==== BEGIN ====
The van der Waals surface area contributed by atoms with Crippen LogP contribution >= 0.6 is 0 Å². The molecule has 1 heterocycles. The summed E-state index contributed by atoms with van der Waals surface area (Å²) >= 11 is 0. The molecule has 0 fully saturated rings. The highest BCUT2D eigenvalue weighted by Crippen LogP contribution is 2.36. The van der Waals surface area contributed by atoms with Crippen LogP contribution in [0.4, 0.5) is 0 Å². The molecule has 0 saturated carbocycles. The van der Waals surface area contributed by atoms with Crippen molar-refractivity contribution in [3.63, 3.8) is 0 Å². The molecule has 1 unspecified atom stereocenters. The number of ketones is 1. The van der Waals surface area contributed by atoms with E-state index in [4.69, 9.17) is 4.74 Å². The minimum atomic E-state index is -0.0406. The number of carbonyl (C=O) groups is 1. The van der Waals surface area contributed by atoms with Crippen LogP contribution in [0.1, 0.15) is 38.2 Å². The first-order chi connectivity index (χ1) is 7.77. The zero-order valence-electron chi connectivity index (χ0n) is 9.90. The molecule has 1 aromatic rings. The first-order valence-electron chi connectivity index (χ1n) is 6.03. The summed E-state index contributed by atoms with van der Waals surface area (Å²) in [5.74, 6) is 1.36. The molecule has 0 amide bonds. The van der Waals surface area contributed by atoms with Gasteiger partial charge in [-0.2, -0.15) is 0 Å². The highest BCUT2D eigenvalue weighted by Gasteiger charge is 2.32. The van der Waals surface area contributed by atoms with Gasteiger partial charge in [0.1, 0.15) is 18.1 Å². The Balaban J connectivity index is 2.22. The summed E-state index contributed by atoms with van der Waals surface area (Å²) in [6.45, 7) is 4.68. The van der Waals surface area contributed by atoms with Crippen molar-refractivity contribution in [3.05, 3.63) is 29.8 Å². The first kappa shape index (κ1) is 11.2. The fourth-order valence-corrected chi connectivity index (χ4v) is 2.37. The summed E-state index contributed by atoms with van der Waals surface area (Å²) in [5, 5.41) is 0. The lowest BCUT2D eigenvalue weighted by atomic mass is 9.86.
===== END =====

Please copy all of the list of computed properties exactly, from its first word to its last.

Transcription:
The van der Waals surface area contributed by atoms with Crippen LogP contribution >= 0.6 is 0 Å². The molecule has 1 heterocycles. The summed E-state index contributed by atoms with van der Waals surface area (Å²) >= 11 is 0. The molecule has 0 fully saturated rings. The highest BCUT2D eigenvalue weighted by Crippen LogP contribution is 2.36. The van der Waals surface area contributed by atoms with Crippen LogP contribution in [0.4, 0.5) is 0 Å². The molecule has 0 saturated carbocycles. The van der Waals surface area contributed by atoms with Crippen molar-refractivity contribution in [3.63, 3.8) is 0 Å². The molecule has 1 unspecified atom stereocenters. The number of ketones is 1. The van der Waals surface area contributed by atoms with E-state index in [4.69, 9.17) is 4.74 Å². The minimum atomic E-state index is -0.0406. The number of carbonyl (C=O) groups is 1. The van der Waals surface area contributed by atoms with Crippen LogP contribution in [0.1, 0.15) is 38.2 Å². The first-order chi connectivity index (χ1) is 7.77. The zero-order valence-electron chi connectivity index (χ0n) is 9.90. The molecule has 1 aromatic rings. The first-order valence-electron chi connectivity index (χ1n) is 6.03. The summed E-state index contributed by atoms with van der Waals surface area (Å²) in [5.74, 6) is 1.36. The molecule has 0 amide bonds. The van der Waals surface area contributed by atoms with Gasteiger partial charge in [-0.2, -0.15) is 0 Å². The highest BCUT2D eigenvalue weighted by Gasteiger charge is 2.32. The van der Waals surface area contributed by atoms with Gasteiger partial charge in [0.1, 0.15) is 18.1 Å². The Balaban J connectivity index is 2.22. The summed E-state index contributed by atoms with van der Waals surface area (Å²) in [6.45, 7) is 4.68. The van der Waals surface area contributed by atoms with Crippen molar-refractivity contribution in [3.05, 3.63) is 29.8 Å². The first kappa shape index (κ1) is 11.2. The fourth-order valence-corrected chi connectivity index (χ4v) is 2.37. The summed E-state index contributed by atoms with van der Waals surface area (Å²) in [5, 5.41) is 0. The lowest BCUT2D eigenvalue weighted by atomic mass is 9.86.